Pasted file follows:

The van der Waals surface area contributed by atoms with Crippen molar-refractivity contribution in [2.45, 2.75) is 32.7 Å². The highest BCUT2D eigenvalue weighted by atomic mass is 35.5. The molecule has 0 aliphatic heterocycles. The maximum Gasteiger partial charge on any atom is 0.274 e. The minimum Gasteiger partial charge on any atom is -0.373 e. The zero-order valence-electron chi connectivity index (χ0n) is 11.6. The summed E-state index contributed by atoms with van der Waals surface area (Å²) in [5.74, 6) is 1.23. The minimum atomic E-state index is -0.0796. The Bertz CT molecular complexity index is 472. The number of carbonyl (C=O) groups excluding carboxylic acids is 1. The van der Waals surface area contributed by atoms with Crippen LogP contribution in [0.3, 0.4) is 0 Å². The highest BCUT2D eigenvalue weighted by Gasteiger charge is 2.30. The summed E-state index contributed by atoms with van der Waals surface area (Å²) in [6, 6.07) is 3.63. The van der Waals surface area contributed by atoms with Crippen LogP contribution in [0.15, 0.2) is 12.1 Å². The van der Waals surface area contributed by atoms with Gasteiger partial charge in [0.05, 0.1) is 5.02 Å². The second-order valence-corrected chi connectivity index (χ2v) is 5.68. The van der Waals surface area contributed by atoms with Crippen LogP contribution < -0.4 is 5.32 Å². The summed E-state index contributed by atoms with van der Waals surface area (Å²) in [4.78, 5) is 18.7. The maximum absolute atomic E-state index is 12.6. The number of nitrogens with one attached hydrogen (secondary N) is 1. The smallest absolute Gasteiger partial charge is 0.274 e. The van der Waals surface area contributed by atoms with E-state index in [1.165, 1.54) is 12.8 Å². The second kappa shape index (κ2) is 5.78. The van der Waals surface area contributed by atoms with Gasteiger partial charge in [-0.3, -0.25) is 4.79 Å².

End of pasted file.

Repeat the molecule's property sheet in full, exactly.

The van der Waals surface area contributed by atoms with Crippen molar-refractivity contribution in [2.45, 2.75) is 32.7 Å². The highest BCUT2D eigenvalue weighted by atomic mass is 35.5. The molecule has 0 aliphatic heterocycles. The maximum Gasteiger partial charge on any atom is 0.274 e. The minimum Gasteiger partial charge on any atom is -0.373 e. The zero-order valence-electron chi connectivity index (χ0n) is 11.6. The summed E-state index contributed by atoms with van der Waals surface area (Å²) in [5.74, 6) is 1.23. The minimum atomic E-state index is -0.0796. The Bertz CT molecular complexity index is 472. The number of carbonyl (C=O) groups excluding carboxylic acids is 1. The van der Waals surface area contributed by atoms with Crippen LogP contribution in [0.3, 0.4) is 0 Å². The highest BCUT2D eigenvalue weighted by Gasteiger charge is 2.30. The summed E-state index contributed by atoms with van der Waals surface area (Å²) in [6, 6.07) is 3.63. The van der Waals surface area contributed by atoms with Crippen LogP contribution in [0.15, 0.2) is 12.1 Å². The van der Waals surface area contributed by atoms with Gasteiger partial charge in [0.05, 0.1) is 5.02 Å². The second-order valence-corrected chi connectivity index (χ2v) is 5.68. The van der Waals surface area contributed by atoms with Crippen LogP contribution < -0.4 is 5.32 Å². The summed E-state index contributed by atoms with van der Waals surface area (Å²) in [4.78, 5) is 18.7. The maximum absolute atomic E-state index is 12.6. The number of nitrogens with one attached hydrogen (secondary N) is 1. The smallest absolute Gasteiger partial charge is 0.274 e. The van der Waals surface area contributed by atoms with E-state index in [1.165, 1.54) is 12.8 Å². The second kappa shape index (κ2) is 5.78. The van der Waals surface area contributed by atoms with Gasteiger partial charge in [-0.3, -0.25) is 4.79 Å².